Learning to Communicate

Growing up with a significant disability helped shape my outlook on life. However, it was my lack of speech and my reliance upon mediated communication that set me apart, even from my peers with disabilities. Stigma towards individuals who lack verbal output is high, and according to Smart, 2010, "… the hierarchy of stigma toward certain disabilities also determines the type of social life PWDs [people with disabilities] will enjoy" (p. 199). As a very young child I felt the discrimination of people towards me because I could not "talk." I consider myself extremely fortunate to have received an academic education from an early age, and to have had teachers so creative that they empowered me with the gift (admittedly at times, the curse) of expressive communication.

I went to residential schools for "crippled children" back in the 70's and early 80's, and despite the negative perception of such institutions, the therapists and staff provided me with the tools I needed to learn and grow into an effective communicator. By the age of four, I was using a board with simply drawn pictures. These pictures represented common activities such as eating, drinking, going potty, going to sleep, playing, watching TV—many of the things that a young child would want or need to do in a day. Using my hands, I would point to the pictures on my board, indicating to the person reading my board what I wanted or needed at that particular moment. Building on successful rudimentary expressive communication, the staff paired words with the pictures on my board and thus, I learned to read. By the age of seven or eight, my board consisted solely of words and letters on a sheet of paper that was taped onto a tray fitted to my wheelchair, similar to the letter board I use today.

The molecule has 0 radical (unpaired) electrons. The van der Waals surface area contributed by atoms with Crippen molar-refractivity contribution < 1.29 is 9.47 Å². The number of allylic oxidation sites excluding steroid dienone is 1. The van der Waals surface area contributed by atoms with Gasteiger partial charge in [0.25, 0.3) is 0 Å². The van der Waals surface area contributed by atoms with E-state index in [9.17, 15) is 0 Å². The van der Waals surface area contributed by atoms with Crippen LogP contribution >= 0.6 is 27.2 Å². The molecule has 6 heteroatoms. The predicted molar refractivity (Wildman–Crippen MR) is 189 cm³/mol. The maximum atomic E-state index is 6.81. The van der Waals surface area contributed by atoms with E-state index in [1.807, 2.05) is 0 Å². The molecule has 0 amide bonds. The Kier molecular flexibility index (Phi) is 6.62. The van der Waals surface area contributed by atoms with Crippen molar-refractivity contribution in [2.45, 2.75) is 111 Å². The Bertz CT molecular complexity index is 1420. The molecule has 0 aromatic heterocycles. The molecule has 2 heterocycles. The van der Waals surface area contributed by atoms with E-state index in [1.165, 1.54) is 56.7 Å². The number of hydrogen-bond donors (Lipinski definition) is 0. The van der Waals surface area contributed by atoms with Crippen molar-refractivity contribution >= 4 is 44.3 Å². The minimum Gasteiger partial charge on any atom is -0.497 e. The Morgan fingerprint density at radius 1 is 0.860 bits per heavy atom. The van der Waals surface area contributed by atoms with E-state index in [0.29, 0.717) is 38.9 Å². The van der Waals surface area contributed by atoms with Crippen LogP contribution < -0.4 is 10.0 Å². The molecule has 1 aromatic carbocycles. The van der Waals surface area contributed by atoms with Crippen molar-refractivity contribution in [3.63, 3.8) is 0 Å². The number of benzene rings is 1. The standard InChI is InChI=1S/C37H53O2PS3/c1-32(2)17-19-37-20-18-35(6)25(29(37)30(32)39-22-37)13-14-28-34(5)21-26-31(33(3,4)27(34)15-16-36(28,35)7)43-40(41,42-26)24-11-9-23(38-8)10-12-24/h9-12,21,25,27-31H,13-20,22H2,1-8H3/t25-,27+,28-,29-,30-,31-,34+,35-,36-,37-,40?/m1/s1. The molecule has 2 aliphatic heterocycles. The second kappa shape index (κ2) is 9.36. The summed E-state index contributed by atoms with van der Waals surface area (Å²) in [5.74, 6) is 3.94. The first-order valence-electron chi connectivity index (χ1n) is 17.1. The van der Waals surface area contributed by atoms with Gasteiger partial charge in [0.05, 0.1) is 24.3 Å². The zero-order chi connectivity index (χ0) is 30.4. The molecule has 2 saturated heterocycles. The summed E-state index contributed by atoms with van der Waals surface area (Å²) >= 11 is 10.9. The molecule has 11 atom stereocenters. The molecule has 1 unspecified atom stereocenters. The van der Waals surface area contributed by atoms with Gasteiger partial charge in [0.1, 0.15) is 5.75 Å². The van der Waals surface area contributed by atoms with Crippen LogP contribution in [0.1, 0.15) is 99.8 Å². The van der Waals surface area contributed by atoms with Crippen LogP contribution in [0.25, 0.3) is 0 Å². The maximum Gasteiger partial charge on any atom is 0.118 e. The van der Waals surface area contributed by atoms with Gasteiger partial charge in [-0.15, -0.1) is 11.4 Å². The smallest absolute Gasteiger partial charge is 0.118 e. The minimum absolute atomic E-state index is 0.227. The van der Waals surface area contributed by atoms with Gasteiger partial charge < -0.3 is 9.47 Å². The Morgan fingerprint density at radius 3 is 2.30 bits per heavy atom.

Today, my primary means of communication is the use of a pointer attached to a bicycle helmet with which I indicate letters on the board affixed to my tray. I also have an ECOpoint™ Eye-Gaze text-to-speech communication device that I use primarily for presentations that require me to deliver a large amount of content in a relatively short time. I spend many hours programming the ECOpoint™ to give a talk or lecture just twenty minutes in length. Each situation presents communicative opportunities and challenges; identifying the most effective modality is an evolving strategy.

Teaching with mediated communication

Although my use of mediated communication is very successful and most of my colleagues consider it 'normal,' or specific to me, I exist as a communication anomaly in the classroom and in the broader social context. Each daily excursion is one modeling communication as well as disability. People approach me and ask, "How does this work?" referring to my pointer and board. Yet, despite their curiosity, when I point to the letters in answer to their query, most people are unable to read my board without the facilitation provided by an interpreter. During my college career at the University of California at Berkeley, I was struck by the fact that any communicative interaction with the majority of my professors required the use of an interpreter. This confounded me and I would think, "Can they not read?" This countered a lifetime of experience developing an effective, albeit alternative, style of communication with the realization that my method of communication was so different that most people were discouraged from ever engaging in conversation with me.